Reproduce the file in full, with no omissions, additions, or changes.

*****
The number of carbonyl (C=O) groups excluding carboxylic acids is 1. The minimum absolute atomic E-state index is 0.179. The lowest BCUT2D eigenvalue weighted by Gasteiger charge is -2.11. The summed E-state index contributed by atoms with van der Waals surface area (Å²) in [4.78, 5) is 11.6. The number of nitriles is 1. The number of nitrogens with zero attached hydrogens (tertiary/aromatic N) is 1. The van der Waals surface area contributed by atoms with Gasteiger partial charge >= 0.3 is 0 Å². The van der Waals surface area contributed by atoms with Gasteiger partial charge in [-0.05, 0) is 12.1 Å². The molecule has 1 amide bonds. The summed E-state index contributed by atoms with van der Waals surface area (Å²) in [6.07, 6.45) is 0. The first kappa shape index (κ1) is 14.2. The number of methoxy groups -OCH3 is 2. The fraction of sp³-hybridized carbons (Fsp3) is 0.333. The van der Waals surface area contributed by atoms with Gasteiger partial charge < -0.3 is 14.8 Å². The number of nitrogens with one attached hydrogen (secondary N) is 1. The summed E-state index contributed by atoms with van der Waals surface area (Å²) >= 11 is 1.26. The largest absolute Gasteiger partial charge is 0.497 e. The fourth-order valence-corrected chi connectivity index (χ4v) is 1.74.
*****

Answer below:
The number of carbonyl (C=O) groups excluding carboxylic acids is 1. The minimum absolute atomic E-state index is 0.179. The lowest BCUT2D eigenvalue weighted by Gasteiger charge is -2.11. The summed E-state index contributed by atoms with van der Waals surface area (Å²) in [4.78, 5) is 11.6. The number of nitriles is 1. The number of nitrogens with zero attached hydrogens (tertiary/aromatic N) is 1. The van der Waals surface area contributed by atoms with Gasteiger partial charge >= 0.3 is 0 Å². The van der Waals surface area contributed by atoms with Gasteiger partial charge in [-0.05, 0) is 12.1 Å². The molecule has 1 amide bonds. The summed E-state index contributed by atoms with van der Waals surface area (Å²) in [6.07, 6.45) is 0. The first kappa shape index (κ1) is 14.2. The number of methoxy groups -OCH3 is 2. The fraction of sp³-hybridized carbons (Fsp3) is 0.333. The van der Waals surface area contributed by atoms with Gasteiger partial charge < -0.3 is 14.8 Å². The number of nitrogens with one attached hydrogen (secondary N) is 1. The summed E-state index contributed by atoms with van der Waals surface area (Å²) >= 11 is 1.26. The largest absolute Gasteiger partial charge is 0.497 e. The fourth-order valence-corrected chi connectivity index (χ4v) is 1.74.